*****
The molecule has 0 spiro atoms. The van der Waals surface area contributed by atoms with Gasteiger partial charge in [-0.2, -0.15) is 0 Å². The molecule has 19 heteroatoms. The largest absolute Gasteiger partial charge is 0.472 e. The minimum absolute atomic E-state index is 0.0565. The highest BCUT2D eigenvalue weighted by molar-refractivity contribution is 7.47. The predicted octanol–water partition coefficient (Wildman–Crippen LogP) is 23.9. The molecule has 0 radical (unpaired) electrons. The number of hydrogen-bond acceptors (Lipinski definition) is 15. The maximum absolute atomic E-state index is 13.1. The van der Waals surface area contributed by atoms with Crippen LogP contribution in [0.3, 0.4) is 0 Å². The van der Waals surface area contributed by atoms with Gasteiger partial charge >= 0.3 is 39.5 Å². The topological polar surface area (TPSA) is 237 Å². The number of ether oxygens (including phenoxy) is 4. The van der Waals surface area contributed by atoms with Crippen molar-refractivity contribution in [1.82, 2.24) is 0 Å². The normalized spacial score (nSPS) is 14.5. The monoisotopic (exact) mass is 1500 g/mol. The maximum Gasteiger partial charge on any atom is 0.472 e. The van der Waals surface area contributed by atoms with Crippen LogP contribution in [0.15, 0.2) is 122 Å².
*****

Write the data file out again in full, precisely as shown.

The molecule has 0 spiro atoms. The van der Waals surface area contributed by atoms with Gasteiger partial charge in [-0.2, -0.15) is 0 Å². The molecule has 19 heteroatoms. The largest absolute Gasteiger partial charge is 0.472 e. The minimum absolute atomic E-state index is 0.0565. The highest BCUT2D eigenvalue weighted by molar-refractivity contribution is 7.47. The predicted octanol–water partition coefficient (Wildman–Crippen LogP) is 23.9. The molecule has 0 radical (unpaired) electrons. The number of hydrogen-bond acceptors (Lipinski definition) is 15. The maximum absolute atomic E-state index is 13.1. The van der Waals surface area contributed by atoms with Crippen LogP contribution in [0.3, 0.4) is 0 Å². The van der Waals surface area contributed by atoms with Gasteiger partial charge >= 0.3 is 39.5 Å². The topological polar surface area (TPSA) is 237 Å². The number of ether oxygens (including phenoxy) is 4. The van der Waals surface area contributed by atoms with Crippen molar-refractivity contribution in [1.82, 2.24) is 0 Å². The normalized spacial score (nSPS) is 14.5. The monoisotopic (exact) mass is 1500 g/mol. The maximum Gasteiger partial charge on any atom is 0.472 e. The van der Waals surface area contributed by atoms with Crippen LogP contribution in [0.15, 0.2) is 122 Å².